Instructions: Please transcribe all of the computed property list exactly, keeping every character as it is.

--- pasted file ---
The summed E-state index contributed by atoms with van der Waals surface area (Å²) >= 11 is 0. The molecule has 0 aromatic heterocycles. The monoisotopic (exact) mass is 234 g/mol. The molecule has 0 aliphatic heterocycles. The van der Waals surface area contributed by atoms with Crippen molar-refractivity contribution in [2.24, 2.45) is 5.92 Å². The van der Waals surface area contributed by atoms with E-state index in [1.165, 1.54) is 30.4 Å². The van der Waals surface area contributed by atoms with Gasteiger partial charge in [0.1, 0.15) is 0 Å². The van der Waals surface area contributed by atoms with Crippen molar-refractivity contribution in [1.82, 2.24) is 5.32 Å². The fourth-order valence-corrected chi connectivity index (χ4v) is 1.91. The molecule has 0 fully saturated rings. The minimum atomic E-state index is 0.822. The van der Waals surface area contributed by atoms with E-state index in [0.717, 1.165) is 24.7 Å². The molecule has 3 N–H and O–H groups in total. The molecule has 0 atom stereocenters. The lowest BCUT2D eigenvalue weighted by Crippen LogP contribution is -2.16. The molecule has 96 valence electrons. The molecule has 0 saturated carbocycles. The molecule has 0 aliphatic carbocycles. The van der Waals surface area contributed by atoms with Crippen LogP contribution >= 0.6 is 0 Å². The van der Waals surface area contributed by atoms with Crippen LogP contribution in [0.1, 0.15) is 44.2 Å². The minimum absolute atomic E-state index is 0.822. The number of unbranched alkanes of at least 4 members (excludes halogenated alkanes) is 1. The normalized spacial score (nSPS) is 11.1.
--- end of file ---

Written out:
The summed E-state index contributed by atoms with van der Waals surface area (Å²) >= 11 is 0. The molecule has 0 aromatic heterocycles. The monoisotopic (exact) mass is 234 g/mol. The molecule has 0 aliphatic heterocycles. The van der Waals surface area contributed by atoms with Crippen molar-refractivity contribution in [2.24, 2.45) is 5.92 Å². The van der Waals surface area contributed by atoms with E-state index in [1.165, 1.54) is 30.4 Å². The van der Waals surface area contributed by atoms with Gasteiger partial charge in [0.1, 0.15) is 0 Å². The van der Waals surface area contributed by atoms with Crippen molar-refractivity contribution in [1.82, 2.24) is 5.32 Å². The fourth-order valence-corrected chi connectivity index (χ4v) is 1.91. The molecule has 0 fully saturated rings. The minimum atomic E-state index is 0.822. The van der Waals surface area contributed by atoms with E-state index in [0.717, 1.165) is 24.7 Å². The molecule has 3 N–H and O–H groups in total. The molecule has 0 atom stereocenters. The lowest BCUT2D eigenvalue weighted by Crippen LogP contribution is -2.16. The molecule has 96 valence electrons. The molecule has 0 saturated carbocycles. The molecule has 0 aliphatic carbocycles. The van der Waals surface area contributed by atoms with Crippen LogP contribution >= 0.6 is 0 Å². The van der Waals surface area contributed by atoms with Crippen LogP contribution in [0.1, 0.15) is 44.2 Å². The minimum absolute atomic E-state index is 0.822. The number of unbranched alkanes of at least 4 members (excludes halogenated alkanes) is 1. The normalized spacial score (nSPS) is 11.1.